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Triplet Homey Birthdays: Wise Guys!

[5-minute read.]
Some of my readers are family, but most of you won’t know who I’m talking about at all. You may think, Why should I read this? These people mean nothing to me. But I think they will. I suspect that you know gents kinda like these. Listen: they were good men. (One still is.)   

The end of July is reflection time – yeah hey, another one! Rumination. Ponderables. Wonderings and wandering attention, the occasional WHY and a whole posse of what-ifs. As July finishes baking, three sweet’n’sour birthdays follow one another, three days for three men that raised and sandpapered and marinated and confused and strengthened me. Do you know these guys, or men like ’em?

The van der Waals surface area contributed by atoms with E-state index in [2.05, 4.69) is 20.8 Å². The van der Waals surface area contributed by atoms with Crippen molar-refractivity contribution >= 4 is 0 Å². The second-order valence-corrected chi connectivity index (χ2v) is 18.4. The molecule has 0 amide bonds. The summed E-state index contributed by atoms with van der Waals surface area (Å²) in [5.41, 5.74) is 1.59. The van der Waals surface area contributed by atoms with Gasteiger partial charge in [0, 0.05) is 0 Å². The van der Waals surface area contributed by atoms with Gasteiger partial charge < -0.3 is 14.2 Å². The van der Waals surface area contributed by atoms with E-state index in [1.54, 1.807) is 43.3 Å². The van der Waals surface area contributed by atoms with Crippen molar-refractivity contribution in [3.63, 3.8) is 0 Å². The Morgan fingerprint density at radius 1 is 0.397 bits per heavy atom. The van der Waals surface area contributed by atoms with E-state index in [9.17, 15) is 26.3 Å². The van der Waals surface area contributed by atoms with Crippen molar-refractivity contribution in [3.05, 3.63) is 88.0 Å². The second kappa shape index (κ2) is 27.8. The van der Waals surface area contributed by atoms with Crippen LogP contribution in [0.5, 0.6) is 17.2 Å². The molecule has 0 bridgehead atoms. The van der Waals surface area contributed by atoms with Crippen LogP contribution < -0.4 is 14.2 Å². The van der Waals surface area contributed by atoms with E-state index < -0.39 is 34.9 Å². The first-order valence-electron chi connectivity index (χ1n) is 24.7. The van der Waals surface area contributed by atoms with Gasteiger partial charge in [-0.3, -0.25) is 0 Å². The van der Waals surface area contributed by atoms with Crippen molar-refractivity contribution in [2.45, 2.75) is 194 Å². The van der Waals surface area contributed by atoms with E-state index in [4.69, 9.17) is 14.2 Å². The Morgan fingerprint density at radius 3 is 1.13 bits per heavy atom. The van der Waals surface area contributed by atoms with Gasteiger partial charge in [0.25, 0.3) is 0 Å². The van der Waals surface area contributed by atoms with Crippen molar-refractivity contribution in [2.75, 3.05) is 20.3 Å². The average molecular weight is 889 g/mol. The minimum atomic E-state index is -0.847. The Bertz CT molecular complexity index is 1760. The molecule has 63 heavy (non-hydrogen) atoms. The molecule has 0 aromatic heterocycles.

Today, my big brother is 6264. (Yikes! Nice math, Einstein!) We have the usual, the far-too-standard fraternal bond. We love the other guy but never mention it, unless you count the kind of merciless-but-never-toxic teasing that comes with confidence and a certain deep kind of knowing. We would do anything the other one asked, though we know he probably won’t request anything beyond a bed to sleep in or a pool table to move. We rarely call each other, and when we do there’s always a practical reason; we don’t write much, but are surprised at what a brother might say in an email and how good it feels to read it. Despite the obvious facts that we both love sport and are often more willing to explain things than some around us might prefer, I’ve always dwelt on noticing how different we are. I find myself chronically restless, incurably dissatisfied, and find Bill, my father’s namesake, eerily content. (I don’t believe in it, to be honest, but as the decades pile up, so does the evidence of his satisfaction. The guy seems to know what he likes and like what he knows! At a fundamental level, this strikes me as amazing. I can’t quite grasp it.) He’s a business man, good and smart with money, while I eagerly avoid thinking about cash and have most enjoyed work that mysteriously put monthly sums in my bank — or didn’t pay me at all. My brother signs cheques and legal documents with a painstaking, patient cursive signature where each letter is roundly formed. I practised a snazzy, jazzy penmanship designed to look good on the first page of the books I’ve never published and the autographs nobody asks for.